Spice Blends from Ethiopia

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                                              Some regions go the extra mile with food and make it truly unique to the culture. Ethiopian dishes truly live up to that standard with varieties of food that you can find nowhere else.

From the spongy, sour injera used to soak up every last morsel of flavor to the inspired preparation behind each different dish, the more unique aspect of Ethiopian food is the flavor.

Spicy, aromatic, and an orchestration for your taste buds, two spices define and create the many ethnic dishes from this region. The first is berbere. The milder of the two, but still packing a spicy punch, is distinguished by a deep red color and enough olfactory power to stimulate salvation just from merely a waft of it. It is used as a table seasoning in lieu of salt, to make a dipping sauce called awaze, or as the flavor base for the popular red curry known as wot. The primary spices in this blend are fenugreek seeds, cayenne pepper, paprika. Others generally include garlic, salt, coriander seeds, black peppercorns, all spice berries, white or green cardamom pods, whole cloves, dry onion flakes, nutmeg, ginger, and cinnamon. You can either buy a pre-made blend or make your own.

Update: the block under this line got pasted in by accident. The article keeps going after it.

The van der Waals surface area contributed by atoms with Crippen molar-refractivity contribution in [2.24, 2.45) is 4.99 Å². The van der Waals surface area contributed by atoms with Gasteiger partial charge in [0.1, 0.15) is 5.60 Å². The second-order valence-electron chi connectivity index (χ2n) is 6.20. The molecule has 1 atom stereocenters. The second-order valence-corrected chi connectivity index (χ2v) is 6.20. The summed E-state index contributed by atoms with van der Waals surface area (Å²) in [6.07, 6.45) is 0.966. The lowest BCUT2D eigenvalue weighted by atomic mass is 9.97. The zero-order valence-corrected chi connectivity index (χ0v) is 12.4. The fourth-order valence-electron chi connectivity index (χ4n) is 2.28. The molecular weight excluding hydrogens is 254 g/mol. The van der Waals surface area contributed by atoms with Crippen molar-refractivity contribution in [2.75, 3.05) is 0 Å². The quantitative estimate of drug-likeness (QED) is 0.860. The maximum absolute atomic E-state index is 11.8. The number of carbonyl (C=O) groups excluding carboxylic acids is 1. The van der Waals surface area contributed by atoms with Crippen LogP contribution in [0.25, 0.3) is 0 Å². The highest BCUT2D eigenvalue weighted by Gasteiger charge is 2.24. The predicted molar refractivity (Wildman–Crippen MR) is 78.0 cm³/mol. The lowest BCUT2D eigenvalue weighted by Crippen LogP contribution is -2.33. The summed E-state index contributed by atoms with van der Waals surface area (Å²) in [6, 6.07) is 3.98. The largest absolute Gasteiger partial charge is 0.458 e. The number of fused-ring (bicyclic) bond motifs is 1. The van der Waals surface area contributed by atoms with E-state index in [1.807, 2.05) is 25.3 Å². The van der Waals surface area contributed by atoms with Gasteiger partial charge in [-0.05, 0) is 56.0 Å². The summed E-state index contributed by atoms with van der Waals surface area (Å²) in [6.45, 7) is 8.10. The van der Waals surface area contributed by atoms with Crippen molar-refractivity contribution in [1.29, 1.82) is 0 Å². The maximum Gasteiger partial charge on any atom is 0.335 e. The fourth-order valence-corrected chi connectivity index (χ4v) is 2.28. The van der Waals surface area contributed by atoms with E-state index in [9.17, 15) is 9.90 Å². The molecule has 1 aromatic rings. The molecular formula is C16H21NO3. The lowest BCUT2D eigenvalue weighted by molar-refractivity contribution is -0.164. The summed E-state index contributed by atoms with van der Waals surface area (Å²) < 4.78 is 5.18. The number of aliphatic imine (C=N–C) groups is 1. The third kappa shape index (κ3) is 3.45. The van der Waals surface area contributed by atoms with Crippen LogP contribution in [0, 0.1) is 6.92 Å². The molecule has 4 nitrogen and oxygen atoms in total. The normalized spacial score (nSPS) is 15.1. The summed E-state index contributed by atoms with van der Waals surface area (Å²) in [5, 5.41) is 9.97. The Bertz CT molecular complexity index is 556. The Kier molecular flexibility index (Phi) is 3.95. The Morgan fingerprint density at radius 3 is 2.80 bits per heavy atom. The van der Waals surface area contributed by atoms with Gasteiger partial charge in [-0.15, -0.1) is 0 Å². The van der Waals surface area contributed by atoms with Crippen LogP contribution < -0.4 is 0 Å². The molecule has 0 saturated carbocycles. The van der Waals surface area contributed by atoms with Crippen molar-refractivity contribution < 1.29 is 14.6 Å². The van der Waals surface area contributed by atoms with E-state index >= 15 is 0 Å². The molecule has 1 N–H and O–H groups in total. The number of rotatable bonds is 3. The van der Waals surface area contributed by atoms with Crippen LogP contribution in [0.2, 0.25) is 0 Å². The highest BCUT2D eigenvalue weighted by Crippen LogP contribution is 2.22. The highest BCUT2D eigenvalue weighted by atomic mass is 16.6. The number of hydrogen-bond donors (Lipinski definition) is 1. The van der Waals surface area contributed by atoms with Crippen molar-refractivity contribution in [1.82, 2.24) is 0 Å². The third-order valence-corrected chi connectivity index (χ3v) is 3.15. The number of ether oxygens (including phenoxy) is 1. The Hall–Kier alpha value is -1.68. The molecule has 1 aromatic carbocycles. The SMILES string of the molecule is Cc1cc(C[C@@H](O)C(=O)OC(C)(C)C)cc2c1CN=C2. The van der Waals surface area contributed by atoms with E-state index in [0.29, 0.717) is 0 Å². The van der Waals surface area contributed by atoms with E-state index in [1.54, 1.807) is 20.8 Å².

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The sauce created from berbere and served as a condiment for dipping is called awaze. It is rich, tangy, and HOT. The three stars of this sauce are berebere, red wine or tej, and garlic, in addition to some oil, water, lemon juice, a bit of honey (if not using tej) and for added heat a pinch or so of mitmita.

 

Mitmita is the second spice blend used in Ethiopian dishes, traditionally as a table seasoning or paired with a dish of raw meat called kitfo. This blend has a more orange-red hue because its components consist of turmeric, Birdseye chili peppers, Ethiopian cardamom (korarima), salt, cloves, cinnamon, cumin, and ginger. As with berbere, it can be purchased in a pre-mixed blend or you can try to recreate your own.

Once you add these blends to your spice rack you can make any delicious dish from Ethiopia right from home. So stop asking the age-old question, “what’s for dinner?”, producing the usual spread of Mexican, Italian, or American, and surprise your loved ones with something daring, unique, and flavorful. They will be asking for more.

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